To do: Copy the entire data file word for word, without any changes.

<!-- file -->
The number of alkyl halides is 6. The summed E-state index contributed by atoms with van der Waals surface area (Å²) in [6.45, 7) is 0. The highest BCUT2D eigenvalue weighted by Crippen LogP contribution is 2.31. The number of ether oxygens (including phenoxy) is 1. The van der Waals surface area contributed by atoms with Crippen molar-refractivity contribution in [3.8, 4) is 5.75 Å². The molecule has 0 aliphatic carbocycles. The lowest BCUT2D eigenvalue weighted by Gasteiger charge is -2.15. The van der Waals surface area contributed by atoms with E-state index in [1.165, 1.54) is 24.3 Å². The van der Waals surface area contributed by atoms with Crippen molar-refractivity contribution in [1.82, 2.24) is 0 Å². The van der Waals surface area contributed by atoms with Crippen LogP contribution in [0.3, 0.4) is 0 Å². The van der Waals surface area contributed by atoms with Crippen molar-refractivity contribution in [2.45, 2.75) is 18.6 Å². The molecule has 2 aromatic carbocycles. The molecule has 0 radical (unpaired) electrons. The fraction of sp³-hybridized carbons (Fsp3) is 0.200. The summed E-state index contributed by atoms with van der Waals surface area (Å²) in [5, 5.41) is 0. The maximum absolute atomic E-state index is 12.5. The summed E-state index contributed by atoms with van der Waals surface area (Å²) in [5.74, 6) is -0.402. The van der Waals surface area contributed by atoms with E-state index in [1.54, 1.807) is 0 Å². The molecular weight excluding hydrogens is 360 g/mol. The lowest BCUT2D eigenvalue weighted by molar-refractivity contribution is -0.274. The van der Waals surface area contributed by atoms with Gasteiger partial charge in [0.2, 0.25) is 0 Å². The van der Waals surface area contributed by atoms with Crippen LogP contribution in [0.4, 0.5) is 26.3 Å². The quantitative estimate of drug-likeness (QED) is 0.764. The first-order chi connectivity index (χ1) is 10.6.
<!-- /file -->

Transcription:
The number of alkyl halides is 6. The summed E-state index contributed by atoms with van der Waals surface area (Å²) in [6.45, 7) is 0. The highest BCUT2D eigenvalue weighted by Crippen LogP contribution is 2.31. The number of ether oxygens (including phenoxy) is 1. The van der Waals surface area contributed by atoms with Crippen molar-refractivity contribution in [3.8, 4) is 5.75 Å². The molecule has 0 aliphatic carbocycles. The lowest BCUT2D eigenvalue weighted by Gasteiger charge is -2.15. The van der Waals surface area contributed by atoms with E-state index in [1.165, 1.54) is 24.3 Å². The van der Waals surface area contributed by atoms with Crippen molar-refractivity contribution in [1.82, 2.24) is 0 Å². The van der Waals surface area contributed by atoms with Crippen LogP contribution in [0.3, 0.4) is 0 Å². The van der Waals surface area contributed by atoms with Crippen molar-refractivity contribution in [2.45, 2.75) is 18.6 Å². The molecule has 2 aromatic carbocycles. The molecule has 0 radical (unpaired) electrons. The fraction of sp³-hybridized carbons (Fsp3) is 0.200. The summed E-state index contributed by atoms with van der Waals surface area (Å²) in [5, 5.41) is 0. The maximum absolute atomic E-state index is 12.5. The summed E-state index contributed by atoms with van der Waals surface area (Å²) in [5.74, 6) is -0.402. The van der Waals surface area contributed by atoms with E-state index in [1.54, 1.807) is 0 Å². The molecular weight excluding hydrogens is 360 g/mol. The lowest BCUT2D eigenvalue weighted by molar-refractivity contribution is -0.274. The van der Waals surface area contributed by atoms with Gasteiger partial charge in [0.2, 0.25) is 0 Å². The van der Waals surface area contributed by atoms with Crippen LogP contribution in [0.4, 0.5) is 26.3 Å². The quantitative estimate of drug-likeness (QED) is 0.764. The first-order chi connectivity index (χ1) is 10.6.